My TED talk focused on climate change and was given by Nicholas Stern. Stern spoke about cities, energy, and land, the three main parts he identifies with environmental issues. He proposed that with the developing cities around the world, we design them in a compact fashion, integrating sustainable living into the life of the city. For fully developed cities, he suggested tweaking the current systems by switching out the unsustainable with the greener. One of his examples was an advanced bus system that was cheaper than the subway and reduced the amount of cars and thus the pollution released by all of these cars. For energy, Stern explained that 80% of our energy right now is dependent on fossil fuels, not a sustainable mode to rely on. He cited California as an example of clean energy, detailing how they are increasing their reliance on wind and solar power from 20% to 33%, a huge amount. Stern then connected both cities and energy, saying that one is connected to the other. If cities incorporate cleaner lifestyles, that promotes cleaner energy to be used. For land, he honed in on forests in particular. Stern cited Ethiopia as a model country in reinstating forests that had once been cut down for timber and energy.
Stern said he believed that the world is moving too slowly for climate change, and I agree with them. While it’s true that education is increasing on the topic, humans around the world do not understand how detrimental climate change is for the environment. I agree with Stern’s plan for change. The number of humans migrating into urban centers internationally is increasing exponentially. This leaves us with a problem of how to make city living more sustainable. As of right now, cities like Beijing are clouded in smog because of their lack of a plan for urban sustainability. When I visited Beijing in the summer of 2011, I was overwhelmed by the air pollution. Growing up in a smaller city of Philadelphia, I never encountered pollution like this. It was difficult to breathe in some areas, and as China is a country that is promoting urban living for its citizens, this smog is only going to get worst. An integrated bus system, described by Stern, would greatly decrease the number of cars emitting pollutants not just in Beijing but in any city submerged in smog. Furthermore, the integration of renewable energy would thrive in a city less reliant on transportation reliant on fossil fuels.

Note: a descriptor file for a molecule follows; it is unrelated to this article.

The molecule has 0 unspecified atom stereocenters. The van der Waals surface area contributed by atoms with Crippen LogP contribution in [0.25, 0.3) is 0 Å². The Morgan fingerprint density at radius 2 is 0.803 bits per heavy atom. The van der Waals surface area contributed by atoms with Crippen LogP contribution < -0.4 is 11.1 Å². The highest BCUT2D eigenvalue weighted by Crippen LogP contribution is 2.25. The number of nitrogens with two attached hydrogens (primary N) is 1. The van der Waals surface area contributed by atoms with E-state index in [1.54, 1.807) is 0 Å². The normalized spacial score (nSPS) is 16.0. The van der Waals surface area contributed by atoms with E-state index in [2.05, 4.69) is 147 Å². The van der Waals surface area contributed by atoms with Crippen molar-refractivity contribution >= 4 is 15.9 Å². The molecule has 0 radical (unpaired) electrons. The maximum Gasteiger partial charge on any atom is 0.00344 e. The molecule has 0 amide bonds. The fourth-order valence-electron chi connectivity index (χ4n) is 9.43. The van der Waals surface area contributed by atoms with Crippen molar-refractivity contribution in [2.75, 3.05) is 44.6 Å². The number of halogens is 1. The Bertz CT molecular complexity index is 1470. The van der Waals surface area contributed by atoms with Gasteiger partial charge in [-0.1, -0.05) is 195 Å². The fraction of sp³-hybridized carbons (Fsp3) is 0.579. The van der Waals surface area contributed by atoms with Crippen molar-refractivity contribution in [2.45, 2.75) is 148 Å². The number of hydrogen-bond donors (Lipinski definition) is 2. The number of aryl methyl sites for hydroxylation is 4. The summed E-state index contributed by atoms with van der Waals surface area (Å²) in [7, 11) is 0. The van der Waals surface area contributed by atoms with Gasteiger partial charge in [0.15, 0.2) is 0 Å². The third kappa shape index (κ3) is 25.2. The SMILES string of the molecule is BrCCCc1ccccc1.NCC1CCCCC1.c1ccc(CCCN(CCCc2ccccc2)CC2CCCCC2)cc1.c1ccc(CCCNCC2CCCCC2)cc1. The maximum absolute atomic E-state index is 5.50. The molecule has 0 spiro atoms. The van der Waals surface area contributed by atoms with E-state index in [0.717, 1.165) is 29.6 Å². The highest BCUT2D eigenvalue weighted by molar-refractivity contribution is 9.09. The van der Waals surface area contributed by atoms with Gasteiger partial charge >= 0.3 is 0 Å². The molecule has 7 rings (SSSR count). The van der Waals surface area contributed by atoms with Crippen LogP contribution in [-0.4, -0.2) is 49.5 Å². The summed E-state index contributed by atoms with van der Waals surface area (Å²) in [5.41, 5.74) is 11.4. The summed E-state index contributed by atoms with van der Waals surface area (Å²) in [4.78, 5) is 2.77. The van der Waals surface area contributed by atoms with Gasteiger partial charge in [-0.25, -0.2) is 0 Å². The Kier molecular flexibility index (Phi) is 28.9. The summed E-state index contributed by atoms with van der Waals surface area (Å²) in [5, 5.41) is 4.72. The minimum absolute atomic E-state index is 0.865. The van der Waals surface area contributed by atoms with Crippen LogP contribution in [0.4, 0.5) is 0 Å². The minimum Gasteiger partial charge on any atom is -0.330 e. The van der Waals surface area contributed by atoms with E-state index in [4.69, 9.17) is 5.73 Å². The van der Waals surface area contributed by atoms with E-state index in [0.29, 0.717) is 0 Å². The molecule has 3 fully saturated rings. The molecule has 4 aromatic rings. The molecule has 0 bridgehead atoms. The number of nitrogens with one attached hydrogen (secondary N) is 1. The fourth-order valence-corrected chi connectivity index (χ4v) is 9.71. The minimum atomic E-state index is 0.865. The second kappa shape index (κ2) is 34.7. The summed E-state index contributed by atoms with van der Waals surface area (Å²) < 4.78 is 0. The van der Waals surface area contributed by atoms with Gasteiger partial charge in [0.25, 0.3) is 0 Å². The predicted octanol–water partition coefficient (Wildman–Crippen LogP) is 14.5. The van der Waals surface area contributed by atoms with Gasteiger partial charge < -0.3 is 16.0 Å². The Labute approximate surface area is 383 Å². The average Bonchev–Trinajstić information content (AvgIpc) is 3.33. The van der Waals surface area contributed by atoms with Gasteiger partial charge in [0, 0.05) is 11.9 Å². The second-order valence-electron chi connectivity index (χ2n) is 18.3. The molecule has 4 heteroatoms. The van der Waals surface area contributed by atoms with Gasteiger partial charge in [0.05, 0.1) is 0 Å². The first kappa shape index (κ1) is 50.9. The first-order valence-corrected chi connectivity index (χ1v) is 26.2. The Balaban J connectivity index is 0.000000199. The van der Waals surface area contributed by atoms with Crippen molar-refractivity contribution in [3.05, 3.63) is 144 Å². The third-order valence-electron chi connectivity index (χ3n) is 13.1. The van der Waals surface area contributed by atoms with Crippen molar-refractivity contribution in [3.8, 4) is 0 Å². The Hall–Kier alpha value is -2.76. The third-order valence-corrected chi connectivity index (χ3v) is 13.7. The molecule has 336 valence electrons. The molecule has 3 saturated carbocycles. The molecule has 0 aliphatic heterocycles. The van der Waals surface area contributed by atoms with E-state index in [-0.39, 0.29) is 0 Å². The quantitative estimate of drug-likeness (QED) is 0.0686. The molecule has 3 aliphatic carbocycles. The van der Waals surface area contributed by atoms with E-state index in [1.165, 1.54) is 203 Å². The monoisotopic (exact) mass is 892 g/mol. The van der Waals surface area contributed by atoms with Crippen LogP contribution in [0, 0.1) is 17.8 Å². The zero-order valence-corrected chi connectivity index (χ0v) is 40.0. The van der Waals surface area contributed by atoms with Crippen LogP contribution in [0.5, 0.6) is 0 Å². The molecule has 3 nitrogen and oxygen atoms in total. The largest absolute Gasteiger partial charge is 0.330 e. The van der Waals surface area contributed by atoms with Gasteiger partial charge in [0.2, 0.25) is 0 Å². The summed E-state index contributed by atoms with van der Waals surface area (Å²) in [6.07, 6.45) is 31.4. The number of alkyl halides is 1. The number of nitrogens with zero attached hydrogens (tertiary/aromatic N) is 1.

It’s not impossible for this to occur. Mankind has the potential to live in a cleaner, greener lifestyle. It’s whether we choose to live that way that makes the difference.